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  • Open Access

Capacity of networks to develop multiple attractors through STDP

BMC Neuroscience200910 (Suppl 1) :P195

  • Published:


  • Attractor State
  • Synaptic Plasticity
  • Property Scale
  • Recurrent Network
  • Plasticity Mechanism

Biological neural networks display much variation in form and structure, each specialized for the information-processing task at hand. It has been shown in many cases that the immature network must be exposed to the correct neural activity in order for the appropriate structure to develop. Understanding how early activity patterns determine network structure is a major question in developmental neuroscience today.

There are many plasticity mechanisms that are known to be activity dependent: neural growth, pruning, synaptogenesis, synaptic plasticity, modifications of membrane properties and neurotransmitter expression. We focus on synaptic plasticity, specifically, spike-timing-dependent plasticity (STDP). Experimental studies have found that STDP is present in developing systems [1, 2] and theoretical studies have shown that STDP is able to guide structural changes analogous to those seen in developing networks [35].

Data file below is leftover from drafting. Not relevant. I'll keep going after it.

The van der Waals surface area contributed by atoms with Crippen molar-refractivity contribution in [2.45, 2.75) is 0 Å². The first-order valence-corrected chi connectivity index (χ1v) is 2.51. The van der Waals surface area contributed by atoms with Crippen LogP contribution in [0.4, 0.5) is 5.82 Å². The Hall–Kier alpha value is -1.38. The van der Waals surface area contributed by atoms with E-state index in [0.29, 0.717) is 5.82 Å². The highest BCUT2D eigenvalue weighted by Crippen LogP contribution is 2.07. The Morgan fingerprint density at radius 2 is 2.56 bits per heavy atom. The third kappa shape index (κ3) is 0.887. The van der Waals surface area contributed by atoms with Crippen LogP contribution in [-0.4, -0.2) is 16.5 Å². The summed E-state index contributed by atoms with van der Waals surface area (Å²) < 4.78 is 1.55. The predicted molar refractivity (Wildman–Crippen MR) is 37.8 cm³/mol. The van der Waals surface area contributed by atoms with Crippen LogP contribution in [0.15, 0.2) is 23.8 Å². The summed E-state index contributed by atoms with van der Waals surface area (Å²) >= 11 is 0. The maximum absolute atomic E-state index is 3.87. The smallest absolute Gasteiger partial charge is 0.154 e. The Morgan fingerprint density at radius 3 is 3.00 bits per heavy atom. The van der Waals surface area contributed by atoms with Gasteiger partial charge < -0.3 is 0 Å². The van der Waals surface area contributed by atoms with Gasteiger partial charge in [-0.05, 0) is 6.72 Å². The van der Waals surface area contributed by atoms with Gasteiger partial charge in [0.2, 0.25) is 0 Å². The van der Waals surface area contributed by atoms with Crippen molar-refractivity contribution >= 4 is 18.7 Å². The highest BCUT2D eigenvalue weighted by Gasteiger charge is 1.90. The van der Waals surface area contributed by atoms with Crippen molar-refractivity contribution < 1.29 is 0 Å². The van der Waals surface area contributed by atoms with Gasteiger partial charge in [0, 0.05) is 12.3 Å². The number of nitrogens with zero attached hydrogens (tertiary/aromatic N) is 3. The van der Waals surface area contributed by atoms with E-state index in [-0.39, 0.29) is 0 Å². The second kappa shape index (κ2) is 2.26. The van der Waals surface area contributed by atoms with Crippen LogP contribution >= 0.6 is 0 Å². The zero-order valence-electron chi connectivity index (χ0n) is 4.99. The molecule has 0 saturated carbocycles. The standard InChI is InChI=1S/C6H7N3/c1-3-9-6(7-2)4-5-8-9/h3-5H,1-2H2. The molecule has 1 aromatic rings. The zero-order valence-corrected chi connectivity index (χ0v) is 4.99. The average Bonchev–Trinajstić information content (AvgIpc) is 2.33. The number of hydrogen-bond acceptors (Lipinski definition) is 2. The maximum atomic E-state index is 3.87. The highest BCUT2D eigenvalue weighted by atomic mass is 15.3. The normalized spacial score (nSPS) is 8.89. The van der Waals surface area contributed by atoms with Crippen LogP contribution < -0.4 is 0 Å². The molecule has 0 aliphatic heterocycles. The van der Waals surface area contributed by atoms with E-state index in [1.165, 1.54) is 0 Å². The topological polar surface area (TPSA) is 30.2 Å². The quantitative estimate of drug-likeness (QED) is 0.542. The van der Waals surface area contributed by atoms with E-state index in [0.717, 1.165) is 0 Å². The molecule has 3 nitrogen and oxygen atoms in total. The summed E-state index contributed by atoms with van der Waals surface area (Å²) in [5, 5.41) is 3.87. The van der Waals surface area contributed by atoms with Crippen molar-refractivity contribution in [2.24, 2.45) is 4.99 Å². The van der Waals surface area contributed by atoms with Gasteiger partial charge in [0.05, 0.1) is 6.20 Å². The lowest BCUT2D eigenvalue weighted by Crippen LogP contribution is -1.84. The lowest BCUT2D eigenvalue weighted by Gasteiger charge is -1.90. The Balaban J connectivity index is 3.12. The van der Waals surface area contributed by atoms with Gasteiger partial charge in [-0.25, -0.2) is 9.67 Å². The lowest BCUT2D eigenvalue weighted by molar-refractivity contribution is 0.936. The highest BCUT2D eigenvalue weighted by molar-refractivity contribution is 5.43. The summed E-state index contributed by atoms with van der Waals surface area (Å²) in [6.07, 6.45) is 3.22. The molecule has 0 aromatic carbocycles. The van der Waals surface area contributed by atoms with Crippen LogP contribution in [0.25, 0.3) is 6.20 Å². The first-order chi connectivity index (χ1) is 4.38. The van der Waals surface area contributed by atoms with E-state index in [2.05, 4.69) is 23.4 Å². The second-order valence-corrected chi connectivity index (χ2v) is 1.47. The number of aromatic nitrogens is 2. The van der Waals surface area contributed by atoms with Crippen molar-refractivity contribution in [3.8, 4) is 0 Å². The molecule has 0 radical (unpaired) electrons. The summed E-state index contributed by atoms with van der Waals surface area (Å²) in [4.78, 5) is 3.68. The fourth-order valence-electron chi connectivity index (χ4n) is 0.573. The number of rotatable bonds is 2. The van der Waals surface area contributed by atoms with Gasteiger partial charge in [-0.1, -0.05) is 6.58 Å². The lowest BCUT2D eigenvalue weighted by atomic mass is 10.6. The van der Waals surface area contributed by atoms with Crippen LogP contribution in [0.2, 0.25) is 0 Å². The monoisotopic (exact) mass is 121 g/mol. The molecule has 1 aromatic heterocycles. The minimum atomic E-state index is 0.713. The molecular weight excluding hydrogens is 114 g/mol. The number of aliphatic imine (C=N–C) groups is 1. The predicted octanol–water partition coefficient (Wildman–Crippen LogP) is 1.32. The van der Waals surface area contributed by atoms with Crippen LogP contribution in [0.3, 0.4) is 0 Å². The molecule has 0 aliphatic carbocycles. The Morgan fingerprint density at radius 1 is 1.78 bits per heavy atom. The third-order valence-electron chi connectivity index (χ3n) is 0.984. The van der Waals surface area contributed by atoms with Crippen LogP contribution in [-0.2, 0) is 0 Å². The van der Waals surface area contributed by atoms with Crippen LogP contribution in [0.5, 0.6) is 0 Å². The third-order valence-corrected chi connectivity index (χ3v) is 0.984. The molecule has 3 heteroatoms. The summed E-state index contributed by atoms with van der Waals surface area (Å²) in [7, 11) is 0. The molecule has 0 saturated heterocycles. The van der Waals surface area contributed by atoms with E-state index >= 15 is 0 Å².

Networks with layered structures, each layer projecting forward onto the next, are able to produce precisely timed sequences of spikes. This type of structure is known as a synfire chain [68]. Theoretical studies have shown that an initially recurrent network of artificial neurons subjected to a repeating input can develop into a network with a layered structure when synapses are modified according to STDP [911].

Here we investigate how this previously proposed synfire development mechanism generalizes to systems with multiple inputs. We study a recurrent network consisting of a population of excitatory leaky integrate and fire neurons with background spontaneous activity and global inhibition. We demonstrate that when subjected to distinct inputs and STDP, such networks develop distinct synfire chains that respond to each input, reflecting the existence of multiple attractor states. We analyze the capacity of networks, addressing how the number of attractors and their properties scale. We also examine how the capacity of the network is related to the degree of overlap in the neuronal activity (between different synfire chains).

Authors’ Affiliations

School of Computing, University of Leeds, Leeds, West Yorkshire, LS7 4SS, UK
Institute of Systems and Membrane Biology, University of Leeds, Leeds, West Yorkshire, LS7 4SS, UK


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© Waddington and Cohen; licensee BioMed Central Ltd. 2009

This article is published under license to BioMed Central Ltd.